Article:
Lookout Mountain Trail is a hiking and biking trail in Jefferson County, Colorado. It is within Windy Saddle Park. It is 1.1 miles long and begins at 6,917 feet altitude. Traveling the entire trail is 2.3 miles with a total elevation gain of 778 feet. Beaver Brook Trailhead and other parkings and the KOSI-FM (Denver) (elevation 7,300 feet) tower are near the trailhead. There are also an information guidepost, benches, information boards, restrooms, a waste basket, a parking, a picnic site, and a viewpoint. Along the trail there is a car park.
"At less than 10 miles round-trip, the climb and descent of Lookout Mountain Road is one of the shortest rides in this book. But as you can see from the proﬁle (and guess from the name), it is by no means easy." Read more
"This is a hill climber’s route up Lookout Mountain, visiting the grave of Buffalo Bill Cody and an accompanying museum. In 1917 Buffalo Bill Cody—the former trapper, Pony Express rider, army scout, and buffalo meat supplier to railroad crews, who parlayed his nationwide celebrity as a frontiersman into worldwide celebrity with his Wild West Show—found himself not only dead but trapped on Lookout Mountain. Buffalo Bill had expressed a wish, in writing no less, to be buried above his namesake town, Cody, Wyoming, so it’s a Colorado mystery how he ended up here. Revenge of the buffalo According to one theory, his widow subverted his final wish because she was bitter about Bill’s infidelities. But that may be a bit of a smokescreen to cover what really happened." Read more
"While only 23 miles long, this loop through the hills west of Denver packs a punch, with over 2,500 feet of climbing." Read more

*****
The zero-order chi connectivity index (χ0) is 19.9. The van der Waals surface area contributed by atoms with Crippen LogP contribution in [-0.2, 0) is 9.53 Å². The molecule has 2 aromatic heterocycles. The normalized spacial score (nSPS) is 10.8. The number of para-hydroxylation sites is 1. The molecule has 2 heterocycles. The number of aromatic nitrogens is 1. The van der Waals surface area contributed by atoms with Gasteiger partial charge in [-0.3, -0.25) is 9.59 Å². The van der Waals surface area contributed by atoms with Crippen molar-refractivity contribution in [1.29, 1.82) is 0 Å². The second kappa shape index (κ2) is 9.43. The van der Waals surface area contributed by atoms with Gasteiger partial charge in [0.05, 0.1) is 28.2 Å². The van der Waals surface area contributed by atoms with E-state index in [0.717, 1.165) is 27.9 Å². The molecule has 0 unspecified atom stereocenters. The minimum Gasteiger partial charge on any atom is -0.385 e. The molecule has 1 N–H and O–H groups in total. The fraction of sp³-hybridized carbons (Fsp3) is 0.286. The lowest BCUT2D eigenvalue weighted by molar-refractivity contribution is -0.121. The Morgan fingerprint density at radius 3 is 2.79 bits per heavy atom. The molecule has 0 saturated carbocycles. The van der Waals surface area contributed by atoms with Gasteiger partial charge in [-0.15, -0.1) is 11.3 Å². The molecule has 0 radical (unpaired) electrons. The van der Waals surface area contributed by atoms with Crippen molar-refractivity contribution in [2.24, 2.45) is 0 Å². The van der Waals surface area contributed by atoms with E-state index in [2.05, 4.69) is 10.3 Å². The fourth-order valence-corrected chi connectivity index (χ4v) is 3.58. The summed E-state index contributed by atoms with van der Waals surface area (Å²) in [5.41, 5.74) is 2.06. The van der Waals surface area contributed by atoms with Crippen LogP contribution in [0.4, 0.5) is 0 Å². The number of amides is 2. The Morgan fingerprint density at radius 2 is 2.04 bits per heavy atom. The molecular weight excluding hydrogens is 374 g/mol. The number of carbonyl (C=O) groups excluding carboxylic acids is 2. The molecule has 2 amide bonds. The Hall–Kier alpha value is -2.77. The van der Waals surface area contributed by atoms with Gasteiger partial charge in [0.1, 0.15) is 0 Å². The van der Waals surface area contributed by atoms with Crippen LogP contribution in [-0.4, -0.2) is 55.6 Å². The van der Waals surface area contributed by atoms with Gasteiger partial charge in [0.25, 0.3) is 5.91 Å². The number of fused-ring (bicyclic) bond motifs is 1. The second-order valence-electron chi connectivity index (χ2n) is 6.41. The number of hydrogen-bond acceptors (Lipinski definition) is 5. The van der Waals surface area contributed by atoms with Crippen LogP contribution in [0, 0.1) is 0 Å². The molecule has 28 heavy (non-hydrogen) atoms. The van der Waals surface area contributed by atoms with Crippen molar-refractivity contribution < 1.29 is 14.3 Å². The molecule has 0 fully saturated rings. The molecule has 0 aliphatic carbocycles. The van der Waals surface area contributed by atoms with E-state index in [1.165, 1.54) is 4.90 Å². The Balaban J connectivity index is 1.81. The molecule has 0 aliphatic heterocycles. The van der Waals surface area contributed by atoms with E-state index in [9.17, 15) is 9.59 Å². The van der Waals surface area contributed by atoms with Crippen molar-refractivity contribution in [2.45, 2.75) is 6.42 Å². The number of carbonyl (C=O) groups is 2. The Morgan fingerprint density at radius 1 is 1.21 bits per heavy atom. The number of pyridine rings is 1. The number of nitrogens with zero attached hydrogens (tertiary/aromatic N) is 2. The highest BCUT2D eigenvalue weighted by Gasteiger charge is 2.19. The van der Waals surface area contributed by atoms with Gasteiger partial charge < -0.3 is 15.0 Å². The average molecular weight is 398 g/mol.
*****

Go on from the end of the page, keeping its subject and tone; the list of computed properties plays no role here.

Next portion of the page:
"A short but strenuous climb of one of the locals’ favorite hills, this version of the beloved Lookout Mountain ride includes a back-side loop and a bonus climb. Terrain: A moderate but lengthy climb on a well-designed tourist road. The back-side climb is steeper but shorter. Total elevation gain is about 1,600 feet. Traffic and hazards: The descent has the potential for danger, like any mountain descent. Ride within your limits and make sure your equipment is functioning. Surface conditions are generally good, but watch for rough road and potholes on the lower part of the descent as you reenter the residential zone." Read more
"If you’re in the mood for a quick climb near Denver, nothing beats Lookout Mountain. This version of the local favorite is a loop that uses a neighborhood bike path in its descent off the mountain. Before William “Buffalo Bill” Cody died in 1917, he made it clear that he wanted to be buried on a hill overlooking Cody, Wyoming. How he ended up at the top of a hill overlooking Golden, Colorado, remains a minor mystery. A lack of funds might have necessitated a change in plans; others suggest that Cody’s widow, Louisa, monkey-wrenched the burial out of spite and bitterness, encasing him in the granite on Lookout as punishment for extramarital affairs." Read more
"What started out as a summer home in 1917 for one of Colorado’s more prominent families has been turned into a nature retreat for everyone to enjoy. Only about a 20-minute drive from downtown Denver, Lookout Mountain Nature Center and Preserve is a 134-acre corner of forestland that overlooks Denver and the eastern plains.
After so many walks with views of the distant mountains from Denver, now you get to turn around and look down at what was once called the Queen City of the Plains. From up here, that moniker makes more sense than the Mile High City. This is a perfect walk for families with young children, as it gives little ones a taste of the mountains and the thrill of seeing some wildlife with the comfort of picnic tables and benches, plus educational materials and displays inside and outside." Read more
"Carved into the south rim of Clear Creek Canyon, the Beaver Brook Trail connects Windy Saddle on Lookout Mountain to Genesee Park. Though it’s easily accessible from Golden or Denver, the trail has a backcountry feel. It’s a good choice in spring when the high country has not yet melted, and in the summer months it can be a cooler alternative to much of the hiking close to Denver. It has views, wildflowers, creek crossings, and rock scrambling." Read more